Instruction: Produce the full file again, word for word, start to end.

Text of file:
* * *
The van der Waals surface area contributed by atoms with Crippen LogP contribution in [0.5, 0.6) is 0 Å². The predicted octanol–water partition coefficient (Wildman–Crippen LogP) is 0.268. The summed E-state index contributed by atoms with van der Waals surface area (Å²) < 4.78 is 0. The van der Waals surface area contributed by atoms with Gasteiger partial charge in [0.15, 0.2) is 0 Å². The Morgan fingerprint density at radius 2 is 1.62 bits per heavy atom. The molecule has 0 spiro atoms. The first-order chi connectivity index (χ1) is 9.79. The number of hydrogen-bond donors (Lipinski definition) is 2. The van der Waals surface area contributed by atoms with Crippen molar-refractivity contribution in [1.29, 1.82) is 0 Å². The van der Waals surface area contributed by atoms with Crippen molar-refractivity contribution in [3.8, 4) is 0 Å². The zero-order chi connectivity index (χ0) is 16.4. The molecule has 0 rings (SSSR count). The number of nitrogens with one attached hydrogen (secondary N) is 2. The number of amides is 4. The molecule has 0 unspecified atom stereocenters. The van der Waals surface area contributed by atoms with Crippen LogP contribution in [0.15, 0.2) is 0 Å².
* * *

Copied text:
The van der Waals surface area contributed by atoms with Crippen LogP contribution in [0.5, 0.6) is 0 Å². The predicted octanol–water partition coefficient (Wildman–Crippen LogP) is 0.268. The summed E-state index contributed by atoms with van der Waals surface area (Å²) < 4.78 is 0. The van der Waals surface area contributed by atoms with Gasteiger partial charge in [0.15, 0.2) is 0 Å². The Morgan fingerprint density at radius 2 is 1.62 bits per heavy atom. The molecule has 0 spiro atoms. The first-order chi connectivity index (χ1) is 9.79. The number of hydrogen-bond donors (Lipinski definition) is 2. The van der Waals surface area contributed by atoms with Crippen molar-refractivity contribution in [1.29, 1.82) is 0 Å². The van der Waals surface area contributed by atoms with Crippen molar-refractivity contribution in [3.8, 4) is 0 Å². The zero-order chi connectivity index (χ0) is 16.4. The molecule has 0 rings (SSSR count). The number of nitrogens with one attached hydrogen (secondary N) is 2. The number of amides is 4. The molecule has 0 unspecified atom stereocenters. The van der Waals surface area contributed by atoms with Crippen LogP contribution in [0.15, 0.2) is 0 Å².